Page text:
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Editorial for Special Issue: “Remotely Sensed Albedo”

Abstract : Land surface (bare soil, vegetation, and snow) albedo is an essential climate variable that affects the Earth's radiation budget, and therefore, is of vital interest for a broad number of applications: Thematic (urban, cryosphere, land cover, and bare soil), climate (Long Term Data Record), processing technics (gap filling, data merging), and products validation (cal/val). The temporal and spatial patterns of surface albedo variations can be retrieved from satellite observations after a series of processes, including atmospheric correction to surface spectral Bidirectional Reflectance Factor (BRF), and Bidirectional Reflectance Distribution Function (BRDF) modelling. The processing chain for deriving surface albedo introduces cumulative errors that can affect the accuracy of the retrieved satellite albedo products (MISR, MODIS, VEGETATION, and Proba-V). A new method is proposed to estimate Directional Hemispherical Reflectance (DHR) and Bi-Hemispherical Reflectance (BHR) from measured variables (downwelling, upwelling, and diffuse shortwave radiation) at 19 tower sites from the FLUXNET network, Surface Radiation Budget Network (SURFRAD), and Baseline Surface Radiation Network (BSRN) networks. The pixel-to-pixel comparison between DHR/BHR retrieved from coarse-resolution satellite observations and upscaled from tower sites from 2012 to 2016 emphasizes the parameters involved (land cover type, heterogeneity level, and instantaneous vs. time composite retrievals) [1]. Global warming effects pose a significant change in the albedo of the boreal forest areas as revealed by observed trends in AVHRR satellite albedo magnitude before and after the snow/ice melt season between 40 • N and 80 • N from 1982 to 2015. Absolute change is 4.4 albedo percentage units per 34 years. The largest changes in pre-melt-season albedo are concentrated in boreal forest, rather than tundra, and are consistent over large areas. The mean of absolute change of start date of the melt season is 11.2 days per 34 years, 10.6 days for end date of the melt season, and 14.8 days for length of the melt season. The albedo intensity preceding the start of the melt season correlates with climatic parameters (air temperature, precipitation, and wind speed) but is primarily affected by the changes in vegetation [2]. Still, at high latitudes, ice albedo feedback affects the global climate based on LTDR of MODIS and VIIRS product routinely disseminated by NOAA. An angular bin regression method acting as gap-filling supports the simulations of a physically-based sea-ice BRDF representing different types and mixing fractions (snow, ice, and seawater). A comparison of six years of ground measurements at 30 automatic weather stations gathered/derived from the Programme for Monitoring of the Greenland Ice Sheet (PROMICE) and the Greenland Climate Network (GC-NET) shows low bias (~0.03) and root mean squared error (RMSE) about 0.07) [3]. Long-term surface albedo datasets are essential for global climate analysis. A method originally developed for MODIS was applied to AVHRR LTDR reflectance to estimate daily surface albedo, which corrects for directional effects using the instantaneous Normalized Difference Vegetation Index (NDVI) and multiyear MODIS BRDF shapes. To reduce the high noise in the red band caused by atmospheric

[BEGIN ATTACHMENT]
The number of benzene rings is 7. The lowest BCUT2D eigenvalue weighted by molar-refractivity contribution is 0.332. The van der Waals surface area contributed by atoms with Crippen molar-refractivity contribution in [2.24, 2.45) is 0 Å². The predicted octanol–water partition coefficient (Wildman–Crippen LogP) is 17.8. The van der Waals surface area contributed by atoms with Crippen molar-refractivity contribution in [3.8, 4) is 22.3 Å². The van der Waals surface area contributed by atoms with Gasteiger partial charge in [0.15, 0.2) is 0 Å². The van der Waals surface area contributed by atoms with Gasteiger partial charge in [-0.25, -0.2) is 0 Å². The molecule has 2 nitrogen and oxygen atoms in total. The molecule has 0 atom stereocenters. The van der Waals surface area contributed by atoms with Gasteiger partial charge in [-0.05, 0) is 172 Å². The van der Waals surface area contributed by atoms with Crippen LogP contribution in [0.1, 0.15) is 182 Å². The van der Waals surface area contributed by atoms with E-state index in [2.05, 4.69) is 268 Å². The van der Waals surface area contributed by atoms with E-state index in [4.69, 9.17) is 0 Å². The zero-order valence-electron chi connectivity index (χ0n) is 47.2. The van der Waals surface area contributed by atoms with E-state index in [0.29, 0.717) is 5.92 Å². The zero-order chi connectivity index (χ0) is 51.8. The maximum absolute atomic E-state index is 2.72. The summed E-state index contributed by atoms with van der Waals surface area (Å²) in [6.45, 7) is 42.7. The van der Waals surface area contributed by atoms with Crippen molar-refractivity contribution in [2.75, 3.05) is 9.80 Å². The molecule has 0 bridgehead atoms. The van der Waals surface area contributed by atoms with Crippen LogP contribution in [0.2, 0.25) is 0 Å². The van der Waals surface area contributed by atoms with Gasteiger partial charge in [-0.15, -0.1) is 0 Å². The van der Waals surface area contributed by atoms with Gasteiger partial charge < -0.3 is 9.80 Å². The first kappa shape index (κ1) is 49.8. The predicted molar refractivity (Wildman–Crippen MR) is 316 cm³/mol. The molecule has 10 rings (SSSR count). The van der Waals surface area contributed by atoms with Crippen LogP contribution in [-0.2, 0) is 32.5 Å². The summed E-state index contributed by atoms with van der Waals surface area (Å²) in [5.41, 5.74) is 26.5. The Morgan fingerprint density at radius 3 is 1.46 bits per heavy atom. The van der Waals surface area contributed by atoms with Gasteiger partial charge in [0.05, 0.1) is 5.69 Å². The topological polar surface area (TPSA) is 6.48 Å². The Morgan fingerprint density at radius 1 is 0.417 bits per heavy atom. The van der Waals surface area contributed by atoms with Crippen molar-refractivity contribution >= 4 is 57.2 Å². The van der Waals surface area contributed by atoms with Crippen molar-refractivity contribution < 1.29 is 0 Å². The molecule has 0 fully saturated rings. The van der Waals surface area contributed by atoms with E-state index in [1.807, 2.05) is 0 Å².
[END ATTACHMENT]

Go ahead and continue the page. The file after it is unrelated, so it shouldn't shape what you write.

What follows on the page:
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Contributor : Jean-Louis Roujean Connect in order to contact the contributor
Submitted on : Saturday, December 19, 2020 - 7:36:35 AM
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Jean-Louis Roujean, Shunlin Liang, Tao He. Editorial for Special Issue: “Remotely Sensed Albedo”. Remote Sensing, MDPI, 2019, 11 (16), pp.1941. ⟨10.3390/rs11161941⟩. ⟨hal-02354398⟩



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